Today I started to cut out the pasenger-side floor pan. First, I made some measurements from the tunnel to the bolt holes alongside the outer edge of the pan, and from the support structures at either end of the pan to the first bolt holes on the side. This will hopefully allow me to double-check that the new pan is installed correctly, both front-to-back and from tunnel-to-side. If I cut the new pan, say, too short in the front, or if I install it too closely against the tunnel (or not close enough) then maybe I’ll have trouble lining up the bolt holes when I go to put the body back on. Or, the seats will not be in the right place, and might interfere with some other structure in the car. I think the pan would have to be off by more than an inch in either direction to cause problems, though, so some moderately accurate measurements should help me keep it close enough.
Tag Archives: Repair
Disconnected the steering wheel coupler by unplugging the horn ground wire, then removing two castle nuts and cotter pins on the coupler. Cleaning off some of the gunk makes it easier to see the parts. Especially when trying to get the cotter pins out.
Steering coupler doesn’t look that bad, but I’ll know more when it’s cleaned off. I always assumed I would just replace it since it’s a ‘soft’ part. There’s an interesting forum thread on the Samba.com site, that talks about using urethane couplers. I’ll think I’ll stick to a OE part like this one from CIP1.com.
There is a very good set of videos available to help you work on your Volkswagen. Called Bug Me Video, it’s a multi-volume set that covers maintenance, disassembly, and more. Created by Rick Higgins and family, the videos are informative, simple, and to-the-point.
For more information, visit the website at http://www.bugmevideo.com/.
You can also view some excerpts on YouTube:
The left rear quarter panel had impact damage from an accident, and there’s a thick (as much as 1/4″) application of plastic body filler over the damage. I want to remove the body filler, and try to correct the dents, at least to allow for a minimal application of (probably solder) body filler.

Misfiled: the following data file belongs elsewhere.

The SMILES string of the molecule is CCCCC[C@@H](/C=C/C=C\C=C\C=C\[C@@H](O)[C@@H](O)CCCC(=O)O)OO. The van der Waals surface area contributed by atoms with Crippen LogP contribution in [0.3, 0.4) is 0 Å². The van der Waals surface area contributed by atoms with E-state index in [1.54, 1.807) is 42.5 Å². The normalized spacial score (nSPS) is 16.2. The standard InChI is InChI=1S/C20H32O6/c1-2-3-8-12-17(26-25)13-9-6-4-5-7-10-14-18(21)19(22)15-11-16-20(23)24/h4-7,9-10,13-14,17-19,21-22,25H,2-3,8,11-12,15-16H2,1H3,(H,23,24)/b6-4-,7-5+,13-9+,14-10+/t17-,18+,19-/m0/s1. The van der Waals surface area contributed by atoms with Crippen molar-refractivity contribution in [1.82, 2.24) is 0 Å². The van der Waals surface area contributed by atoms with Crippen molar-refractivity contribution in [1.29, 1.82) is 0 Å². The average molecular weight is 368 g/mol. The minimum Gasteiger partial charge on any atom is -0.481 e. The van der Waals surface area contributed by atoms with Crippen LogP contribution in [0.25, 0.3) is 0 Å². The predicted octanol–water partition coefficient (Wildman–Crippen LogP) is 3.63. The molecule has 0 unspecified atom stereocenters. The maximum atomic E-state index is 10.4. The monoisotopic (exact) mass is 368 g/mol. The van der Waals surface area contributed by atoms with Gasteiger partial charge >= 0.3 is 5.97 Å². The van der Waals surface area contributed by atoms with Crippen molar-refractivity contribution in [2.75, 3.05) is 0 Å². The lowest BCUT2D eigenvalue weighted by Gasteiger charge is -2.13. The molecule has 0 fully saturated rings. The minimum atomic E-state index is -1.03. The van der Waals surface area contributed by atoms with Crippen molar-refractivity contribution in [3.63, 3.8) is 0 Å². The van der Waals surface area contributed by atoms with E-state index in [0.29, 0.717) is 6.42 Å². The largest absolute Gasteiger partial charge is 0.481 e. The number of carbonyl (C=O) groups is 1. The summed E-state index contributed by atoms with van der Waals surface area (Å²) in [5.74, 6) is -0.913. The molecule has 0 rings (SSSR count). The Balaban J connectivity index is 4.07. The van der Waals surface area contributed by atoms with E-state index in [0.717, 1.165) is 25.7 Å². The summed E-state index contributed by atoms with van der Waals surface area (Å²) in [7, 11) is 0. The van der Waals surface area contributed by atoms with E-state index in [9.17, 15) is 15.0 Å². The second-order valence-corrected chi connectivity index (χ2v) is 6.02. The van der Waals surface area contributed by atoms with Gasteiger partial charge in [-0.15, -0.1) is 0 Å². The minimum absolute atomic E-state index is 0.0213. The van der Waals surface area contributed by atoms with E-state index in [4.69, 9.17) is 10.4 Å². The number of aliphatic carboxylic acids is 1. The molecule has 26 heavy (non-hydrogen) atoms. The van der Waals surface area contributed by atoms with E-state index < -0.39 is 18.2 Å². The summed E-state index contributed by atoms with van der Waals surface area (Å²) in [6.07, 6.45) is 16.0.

I hooked up a flap disc to an angle grinder and tried to remove some of the body filler. Seems to work well, although very dusty. Taking the surface down to the bare metal results in scratching and gouging of the metal, but given that the quarter panel is already badly dented, it would need some leading or filler anyway. I wonder if a sander will help smooth down the metal once all the surface paint/primer/filler is removed?
Received new floor pans today. I ordered these from a supplier on eBay (eBay ID: CarParts) for $62.55 each, shipping included. Jack points and cross braces are included, and are welded-on. Seat brackets are also included.
The price was quite low, so my expectations were, too. Shortly after paying for them, I noticed that eBay had marked their userID as “No longer a registered user”. CarParts had a feedback rating of about 37000, so they were selling a lot of stuff. Perhaps they had some billing issues? Not sure. I was a little worried, and sent some messages to the website (carparts.com) and found out the pans had already shipped. That was a relief. Pans showed up a day or two later.
Pans are made in Brazil. They look OK. I’ve never installed floor pans before, so I have no idea how they should look/feel. Will know more when I put them in. Everyone talks about the thickness of the metal, so I put the caliper on it — .061 or thereabouts. According to this UNC web page that works out to 16 gauge metal. Other sites, users, and suppliers refer to 18 gauge metal for floor pans, so maybe that’s what these are. I’m not sure how much thickness is added by the paint, and how that affects the gauge.
I cut my hand pulling the pan out of the box — the sheet metal is sharp. I hope that’s not one of those lessons that take a lot of ‘experience’ to learn.
The company still has them on the website (here’s the passenger side: Floor Pan, P/N:113-701 060), albeit at a little higher price ($104.99).